Thanks for all your replies. It is warm. I will keep emacs around for the time being 🌼
@zig ed. ed is the standard editor.
@mdhughes I would love to see a video of ed. The thing is I am wondering how one can use that kind of editor. It does not look very practical.
@zig @mdhughes I never used ed, but I used a line-numbered BASIC with no full-screen editing ability, and I used a line-based editor in Genesis. We get used to jumping around visually using the mouse or arrow keys in full-screen editors, but the Emacs convention for power users is supposed to be interactive search, and with vi you use absolute and relative line numbers. Both of these conventions work well with a line-based editor.
@mdhughes @zig The trick is that you're really working on a block at a time, because it's easy to list the lines around the one you're working on. That's usually what we're doing in the full-screen editors, because only so much fits on the screen.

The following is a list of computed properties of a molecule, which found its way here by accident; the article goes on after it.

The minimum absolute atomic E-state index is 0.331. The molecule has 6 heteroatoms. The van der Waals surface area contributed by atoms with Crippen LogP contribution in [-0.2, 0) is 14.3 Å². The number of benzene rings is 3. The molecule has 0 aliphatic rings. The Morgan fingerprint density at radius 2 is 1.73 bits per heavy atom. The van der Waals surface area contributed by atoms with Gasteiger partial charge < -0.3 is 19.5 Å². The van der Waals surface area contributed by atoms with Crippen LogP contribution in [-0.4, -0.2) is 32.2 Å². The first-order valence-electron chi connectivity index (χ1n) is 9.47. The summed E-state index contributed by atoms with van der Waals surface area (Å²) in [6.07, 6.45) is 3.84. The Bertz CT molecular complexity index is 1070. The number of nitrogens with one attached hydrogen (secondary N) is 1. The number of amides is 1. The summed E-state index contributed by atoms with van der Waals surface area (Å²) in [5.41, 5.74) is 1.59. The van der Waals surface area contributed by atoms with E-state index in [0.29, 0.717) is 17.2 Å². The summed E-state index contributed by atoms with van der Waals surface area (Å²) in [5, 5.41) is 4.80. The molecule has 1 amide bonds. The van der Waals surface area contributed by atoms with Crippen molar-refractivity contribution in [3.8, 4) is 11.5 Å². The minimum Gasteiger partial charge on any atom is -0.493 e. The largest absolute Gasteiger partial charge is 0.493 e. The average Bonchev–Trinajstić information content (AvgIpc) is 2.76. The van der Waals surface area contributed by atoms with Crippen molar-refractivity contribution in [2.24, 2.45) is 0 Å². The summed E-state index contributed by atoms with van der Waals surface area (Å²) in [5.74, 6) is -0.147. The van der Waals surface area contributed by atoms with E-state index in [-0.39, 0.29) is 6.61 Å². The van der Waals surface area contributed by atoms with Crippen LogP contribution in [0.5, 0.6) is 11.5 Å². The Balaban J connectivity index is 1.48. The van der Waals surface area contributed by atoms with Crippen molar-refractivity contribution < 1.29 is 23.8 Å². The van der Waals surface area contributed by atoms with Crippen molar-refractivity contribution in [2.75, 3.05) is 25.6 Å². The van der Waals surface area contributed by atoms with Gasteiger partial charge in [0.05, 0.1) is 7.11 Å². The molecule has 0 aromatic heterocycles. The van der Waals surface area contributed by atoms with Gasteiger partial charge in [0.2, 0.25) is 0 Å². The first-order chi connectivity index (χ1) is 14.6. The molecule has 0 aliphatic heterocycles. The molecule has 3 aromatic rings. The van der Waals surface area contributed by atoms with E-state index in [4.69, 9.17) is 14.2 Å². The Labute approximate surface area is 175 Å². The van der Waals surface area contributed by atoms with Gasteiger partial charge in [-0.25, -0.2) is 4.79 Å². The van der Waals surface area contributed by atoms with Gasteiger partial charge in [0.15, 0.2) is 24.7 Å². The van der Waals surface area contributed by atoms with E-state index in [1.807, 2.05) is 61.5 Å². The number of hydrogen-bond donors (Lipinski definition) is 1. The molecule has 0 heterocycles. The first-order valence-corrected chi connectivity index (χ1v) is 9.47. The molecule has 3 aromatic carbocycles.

It encourages better code style, too; long functions and deeply nested curly braces are a pain to deal with in a line editor.
I did actually program with something very similar or with actual `ed` for many years, before stevie (Atari ST vi, which inspired elvis, which inspired Vim).
It's really not bad, you just need to think about your program first, then code, not the other way around.
@zig emacs can run in the terminal if you pass it the -nw flag (no window). mg is a minimal emacs clone that is cli-only and doesn't have a lisp embedded in it, thus is much faster.
@zig edwin is an emacs implemented in MIT scheme, which is also extensible using it.
@zig there's a list of many more such "emacsen" here http://texteditors.org/cgi-bin/wiki.pl?EmacsFamily
@rose edwin looks good. ed too.
That would be Emacs.
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